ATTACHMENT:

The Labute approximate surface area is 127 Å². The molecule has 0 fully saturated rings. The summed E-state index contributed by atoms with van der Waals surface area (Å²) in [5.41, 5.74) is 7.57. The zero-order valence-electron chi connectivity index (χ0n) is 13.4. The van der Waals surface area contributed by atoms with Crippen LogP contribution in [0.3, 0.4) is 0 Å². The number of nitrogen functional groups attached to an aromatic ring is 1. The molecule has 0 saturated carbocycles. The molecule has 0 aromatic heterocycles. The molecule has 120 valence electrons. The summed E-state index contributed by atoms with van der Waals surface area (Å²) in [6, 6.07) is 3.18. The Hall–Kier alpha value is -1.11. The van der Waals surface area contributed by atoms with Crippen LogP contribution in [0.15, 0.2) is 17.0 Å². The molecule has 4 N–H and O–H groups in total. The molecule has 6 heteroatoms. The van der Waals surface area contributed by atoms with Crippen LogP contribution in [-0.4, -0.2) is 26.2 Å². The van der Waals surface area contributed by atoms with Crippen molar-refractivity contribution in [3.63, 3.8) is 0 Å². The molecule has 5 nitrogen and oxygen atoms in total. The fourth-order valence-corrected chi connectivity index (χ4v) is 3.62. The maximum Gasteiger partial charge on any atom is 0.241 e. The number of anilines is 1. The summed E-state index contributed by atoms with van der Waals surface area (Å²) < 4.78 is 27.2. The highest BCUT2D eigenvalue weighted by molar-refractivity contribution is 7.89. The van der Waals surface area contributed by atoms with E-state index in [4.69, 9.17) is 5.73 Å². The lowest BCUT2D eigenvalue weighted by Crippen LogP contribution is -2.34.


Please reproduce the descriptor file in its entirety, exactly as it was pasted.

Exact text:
The Labute approximate surface area is 127 Å². The molecule has 0 fully saturated rings. The summed E-state index contributed by atoms with van der Waals surface area (Å²) in [5.41, 5.74) is 7.57. The zero-order valence-electron chi connectivity index (χ0n) is 13.4. The van der Waals surface area contributed by atoms with Crippen LogP contribution in [0.3, 0.4) is 0 Å². The number of nitrogen functional groups attached to an aromatic ring is 1. The molecule has 0 saturated carbocycles. The molecule has 0 aromatic heterocycles. The molecule has 120 valence electrons. The summed E-state index contributed by atoms with van der Waals surface area (Å²) in [6, 6.07) is 3.18. The Hall–Kier alpha value is -1.11. The van der Waals surface area contributed by atoms with Crippen LogP contribution in [0.15, 0.2) is 17.0 Å². The molecule has 4 N–H and O–H groups in total. The molecule has 6 heteroatoms. The van der Waals surface area contributed by atoms with Crippen LogP contribution in [-0.4, -0.2) is 26.2 Å². The van der Waals surface area contributed by atoms with Crippen molar-refractivity contribution in [3.63, 3.8) is 0 Å². The molecule has 5 nitrogen and oxygen atoms in total. The fourth-order valence-corrected chi connectivity index (χ4v) is 3.62. The maximum Gasteiger partial charge on any atom is 0.241 e. The number of anilines is 1. The summed E-state index contributed by atoms with van der Waals surface area (Å²) < 4.78 is 27.2. The highest BCUT2D eigenvalue weighted by molar-refractivity contribution is 7.89. The van der Waals surface area contributed by atoms with E-state index in [4.69, 9.17) is 5.73 Å². The lowest BCUT2D eigenvalue weighted by Crippen LogP contribution is -2.34.